YSO pops celebrates Fitzgerald
Capathia Jenkins describes Ella Fitzgerald as a vocalist “who could sing the ink right off the page.”
“The First Lady of Song” won 13 Grammy Awards and sold more than 40 million albums during a career that spanned seven decades until her death in 1996.
Jenkins will be joined by Aisha de Haas and Harolyn Blackwell for a Youngstown Symphony Orchestra pops concert tribute to Fitzgerald on Saturday at Powers Auditorium.
“It takes three of us to bring the different sides of her,” Jenkins said during a telephone interview. “It takes three women to do an adequate tribute.”
Jenkins has sung the ink off a few pages herself. She made her Broadway debut in “The Civil War” in 2000, followed by roles in the original casts of “Caroline, or Change,” “Martin Short: Fame Becomes Me” and “Newsies the Musical.” She earned a Drama Desk Award nomination for playing the title character Off-Broadway in “(mis) Understanding Mammy — The Hattie McDaniel Story.”
Fitzgerald always has been one of her favorite singers.
“Ella was a master at what she was able to do,” Jenkins said. “I’ve always admired her. She used her voice very much like one of the boys in the band, very impressive … One of the things I love about her most is her live recordings. She performs with pure joy and this abandon. When I get to sing her music, that’s what I bring to the table.”
Singing Fitzgerald’s songs with orchestras has made her re-examine those recordings and listen to them in a different way.
“I approach learning material from the lyrics first,” she said. “It’s always about a story for me. What’s great about Ella is there are so many recordings of her, so many arrangements. What we do in the the symphony show are those original Nelson Riddle arrangements. When I’m home prepping, I can literally sing along with her recordings.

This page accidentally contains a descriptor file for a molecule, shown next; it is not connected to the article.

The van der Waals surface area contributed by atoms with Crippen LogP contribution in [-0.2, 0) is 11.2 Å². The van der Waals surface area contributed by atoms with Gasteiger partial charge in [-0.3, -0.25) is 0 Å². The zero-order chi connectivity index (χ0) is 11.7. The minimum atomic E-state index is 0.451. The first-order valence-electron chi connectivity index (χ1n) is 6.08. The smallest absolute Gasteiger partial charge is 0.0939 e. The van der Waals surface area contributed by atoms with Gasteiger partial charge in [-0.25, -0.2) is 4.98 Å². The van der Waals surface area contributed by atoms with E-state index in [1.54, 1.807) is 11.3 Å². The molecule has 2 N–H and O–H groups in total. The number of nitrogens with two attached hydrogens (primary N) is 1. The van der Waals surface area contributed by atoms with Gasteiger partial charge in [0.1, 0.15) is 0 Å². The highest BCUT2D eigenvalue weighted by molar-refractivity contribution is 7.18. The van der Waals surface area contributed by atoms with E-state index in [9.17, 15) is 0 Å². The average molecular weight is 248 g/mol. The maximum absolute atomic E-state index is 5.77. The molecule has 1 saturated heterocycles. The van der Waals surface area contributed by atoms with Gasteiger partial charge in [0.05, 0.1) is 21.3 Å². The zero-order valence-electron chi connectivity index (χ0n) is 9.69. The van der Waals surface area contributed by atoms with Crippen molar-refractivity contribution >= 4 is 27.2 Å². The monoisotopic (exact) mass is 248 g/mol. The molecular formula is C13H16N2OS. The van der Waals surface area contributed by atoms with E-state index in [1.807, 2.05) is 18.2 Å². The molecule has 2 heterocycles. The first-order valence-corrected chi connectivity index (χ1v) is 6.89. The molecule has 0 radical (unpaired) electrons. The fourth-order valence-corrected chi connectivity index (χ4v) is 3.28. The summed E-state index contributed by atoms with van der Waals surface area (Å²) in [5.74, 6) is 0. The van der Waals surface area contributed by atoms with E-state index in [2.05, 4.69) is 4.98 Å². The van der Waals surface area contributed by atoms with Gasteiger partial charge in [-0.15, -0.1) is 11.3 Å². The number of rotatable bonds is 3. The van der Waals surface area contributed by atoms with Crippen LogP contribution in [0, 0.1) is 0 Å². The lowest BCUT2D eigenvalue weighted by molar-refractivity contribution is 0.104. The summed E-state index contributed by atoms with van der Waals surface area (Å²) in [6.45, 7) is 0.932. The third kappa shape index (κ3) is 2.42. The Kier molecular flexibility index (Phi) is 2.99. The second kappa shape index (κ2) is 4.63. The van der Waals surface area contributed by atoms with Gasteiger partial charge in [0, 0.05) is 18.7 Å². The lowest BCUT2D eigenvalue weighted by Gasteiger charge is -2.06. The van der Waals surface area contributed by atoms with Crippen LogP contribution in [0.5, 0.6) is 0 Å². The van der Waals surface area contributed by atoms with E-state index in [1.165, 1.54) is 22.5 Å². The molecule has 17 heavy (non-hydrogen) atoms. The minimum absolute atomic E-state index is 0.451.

“I like to find my own way, I like to tell a story, but so much of the work is done for me because of those arrangements. People come to see these shows for Ella. I want to be true to that. We’re not trying to reinvent the wheel.”
But Fitzgerald wasn’t the same singer late in her career that she was the in the beginning, and Jenkins said she like the looseness of those later recordings.
“When she was doing certain things like ‘A Tisket, A Tasket,’ she was like 21 or so. In the beginning, as we all are, she was less experienced and focused on getting it right. In her later years, it was about having fun, being in the moment. There are records where she forgets the words, makes it up and is having a great time. … As she got older, (the mood was), ‘Good evening, this is my party. This is my house. Let’s have a blast.'”
In addition to her stage work, Jenkins has performed with orchestras throughout the United States as well as in Cuba and the Czech Republic.
“I’m a little black girl from Brooklyn. Standing on stage with a 60-, 70-, 80-piece orchestra beginning an introduction and I’m standing there in my pretty dress, I’m so excited. It’s so thrilling, the most thrilling thing.”
Several of those orchestral performances have been led by Youngstown Symphony Orchestra Conductor Randall Craig Fleischer, include the premiere of “Ella: First Lady of Song” with the Cleveland Orchestra last summer.
“I’ve worked with him quite a bit, and I’ve been to Youngstown a couple times now,” Jenkins said. “I’m excited to get back there. It’s a great orchestra and lovely people as well. I just adore him.”